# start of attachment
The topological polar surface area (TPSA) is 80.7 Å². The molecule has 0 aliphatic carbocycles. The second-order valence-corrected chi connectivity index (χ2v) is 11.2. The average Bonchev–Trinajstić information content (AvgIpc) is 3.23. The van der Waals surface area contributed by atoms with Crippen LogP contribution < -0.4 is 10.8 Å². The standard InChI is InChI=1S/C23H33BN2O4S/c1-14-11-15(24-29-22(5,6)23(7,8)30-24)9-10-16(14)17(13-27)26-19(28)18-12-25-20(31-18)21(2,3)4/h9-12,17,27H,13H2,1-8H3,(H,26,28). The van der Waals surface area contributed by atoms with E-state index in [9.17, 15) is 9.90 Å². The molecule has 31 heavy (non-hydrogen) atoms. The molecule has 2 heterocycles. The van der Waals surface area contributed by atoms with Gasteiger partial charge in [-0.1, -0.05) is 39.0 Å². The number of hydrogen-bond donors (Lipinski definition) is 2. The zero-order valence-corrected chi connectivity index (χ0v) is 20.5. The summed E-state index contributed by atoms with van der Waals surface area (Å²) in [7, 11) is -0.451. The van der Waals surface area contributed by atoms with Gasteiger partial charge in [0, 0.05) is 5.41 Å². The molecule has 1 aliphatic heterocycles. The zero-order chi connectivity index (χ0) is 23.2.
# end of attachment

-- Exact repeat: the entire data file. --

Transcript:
The topological polar surface area (TPSA) is 80.7 Å². The molecule has 0 aliphatic carbocycles. The second-order valence-corrected chi connectivity index (χ2v) is 11.2. The average Bonchev–Trinajstić information content (AvgIpc) is 3.23. The van der Waals surface area contributed by atoms with Crippen LogP contribution < -0.4 is 10.8 Å². The standard InChI is InChI=1S/C23H33BN2O4S/c1-14-11-15(24-29-22(5,6)23(7,8)30-24)9-10-16(14)17(13-27)26-19(28)18-12-25-20(31-18)21(2,3)4/h9-12,17,27H,13H2,1-8H3,(H,26,28). The van der Waals surface area contributed by atoms with E-state index in [9.17, 15) is 9.90 Å². The molecule has 31 heavy (non-hydrogen) atoms. The molecule has 2 heterocycles. The van der Waals surface area contributed by atoms with Gasteiger partial charge in [-0.1, -0.05) is 39.0 Å². The number of hydrogen-bond donors (Lipinski definition) is 2. The zero-order valence-corrected chi connectivity index (χ0v) is 20.5. The summed E-state index contributed by atoms with van der Waals surface area (Å²) in [7, 11) is -0.451. The van der Waals surface area contributed by atoms with Gasteiger partial charge in [0, 0.05) is 5.41 Å². The molecule has 1 aliphatic heterocycles. The zero-order chi connectivity index (χ0) is 23.2.